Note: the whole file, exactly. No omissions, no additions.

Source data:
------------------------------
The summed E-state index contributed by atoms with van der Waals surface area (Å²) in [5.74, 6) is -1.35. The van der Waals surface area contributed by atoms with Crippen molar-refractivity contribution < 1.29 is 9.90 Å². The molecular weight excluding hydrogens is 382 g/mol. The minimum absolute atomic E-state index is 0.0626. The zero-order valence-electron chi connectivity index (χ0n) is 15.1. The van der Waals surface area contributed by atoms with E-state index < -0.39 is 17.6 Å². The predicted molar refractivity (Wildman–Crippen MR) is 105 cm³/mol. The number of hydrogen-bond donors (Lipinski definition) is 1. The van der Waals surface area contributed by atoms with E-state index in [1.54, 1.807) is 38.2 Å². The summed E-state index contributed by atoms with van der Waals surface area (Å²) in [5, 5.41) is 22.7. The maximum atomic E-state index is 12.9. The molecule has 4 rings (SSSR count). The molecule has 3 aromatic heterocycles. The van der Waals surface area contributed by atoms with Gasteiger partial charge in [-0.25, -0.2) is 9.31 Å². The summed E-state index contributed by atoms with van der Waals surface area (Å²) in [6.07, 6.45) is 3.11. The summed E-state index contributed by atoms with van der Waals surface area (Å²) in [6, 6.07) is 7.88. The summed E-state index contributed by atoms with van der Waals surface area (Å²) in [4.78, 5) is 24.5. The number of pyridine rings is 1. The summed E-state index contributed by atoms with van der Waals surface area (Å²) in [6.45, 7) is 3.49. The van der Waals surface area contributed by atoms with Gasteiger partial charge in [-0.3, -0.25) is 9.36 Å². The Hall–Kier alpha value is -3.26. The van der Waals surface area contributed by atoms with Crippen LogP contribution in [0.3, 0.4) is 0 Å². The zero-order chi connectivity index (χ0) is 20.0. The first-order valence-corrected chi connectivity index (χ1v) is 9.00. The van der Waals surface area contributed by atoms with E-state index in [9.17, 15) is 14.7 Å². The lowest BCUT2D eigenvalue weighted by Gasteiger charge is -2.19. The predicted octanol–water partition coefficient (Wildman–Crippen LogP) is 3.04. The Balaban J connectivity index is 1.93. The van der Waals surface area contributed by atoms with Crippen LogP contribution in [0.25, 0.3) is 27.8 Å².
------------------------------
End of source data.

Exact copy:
The summed E-state index contributed by atoms with van der Waals surface area (Å²) in [5.74, 6) is -1.35. The van der Waals surface area contributed by atoms with Crippen molar-refractivity contribution < 1.29 is 9.90 Å². The molecular weight excluding hydrogens is 382 g/mol. The minimum absolute atomic E-state index is 0.0626. The zero-order valence-electron chi connectivity index (χ0n) is 15.1. The van der Waals surface area contributed by atoms with E-state index < -0.39 is 17.6 Å². The predicted molar refractivity (Wildman–Crippen MR) is 105 cm³/mol. The number of hydrogen-bond donors (Lipinski definition) is 1. The van der Waals surface area contributed by atoms with E-state index in [1.54, 1.807) is 38.2 Å². The summed E-state index contributed by atoms with van der Waals surface area (Å²) in [5, 5.41) is 22.7. The maximum atomic E-state index is 12.9. The molecule has 4 rings (SSSR count). The molecule has 3 aromatic heterocycles. The van der Waals surface area contributed by atoms with Gasteiger partial charge in [-0.25, -0.2) is 9.31 Å². The summed E-state index contributed by atoms with van der Waals surface area (Å²) in [6.07, 6.45) is 3.11. The summed E-state index contributed by atoms with van der Waals surface area (Å²) in [6, 6.07) is 7.88. The summed E-state index contributed by atoms with van der Waals surface area (Å²) in [4.78, 5) is 24.5. The number of pyridine rings is 1. The summed E-state index contributed by atoms with van der Waals surface area (Å²) in [6.45, 7) is 3.49. The van der Waals surface area contributed by atoms with Gasteiger partial charge in [-0.3, -0.25) is 9.36 Å². The Hall–Kier alpha value is -3.26. The van der Waals surface area contributed by atoms with Crippen LogP contribution in [0.3, 0.4) is 0 Å². The zero-order chi connectivity index (χ0) is 20.0. The first-order valence-corrected chi connectivity index (χ1v) is 9.00. The van der Waals surface area contributed by atoms with E-state index in [9.17, 15) is 14.7 Å². The lowest BCUT2D eigenvalue weighted by Gasteiger charge is -2.19. The predicted octanol–water partition coefficient (Wildman–Crippen LogP) is 3.04. The Balaban J connectivity index is 1.93. The van der Waals surface area contributed by atoms with Crippen LogP contribution in [0.25, 0.3) is 27.8 Å².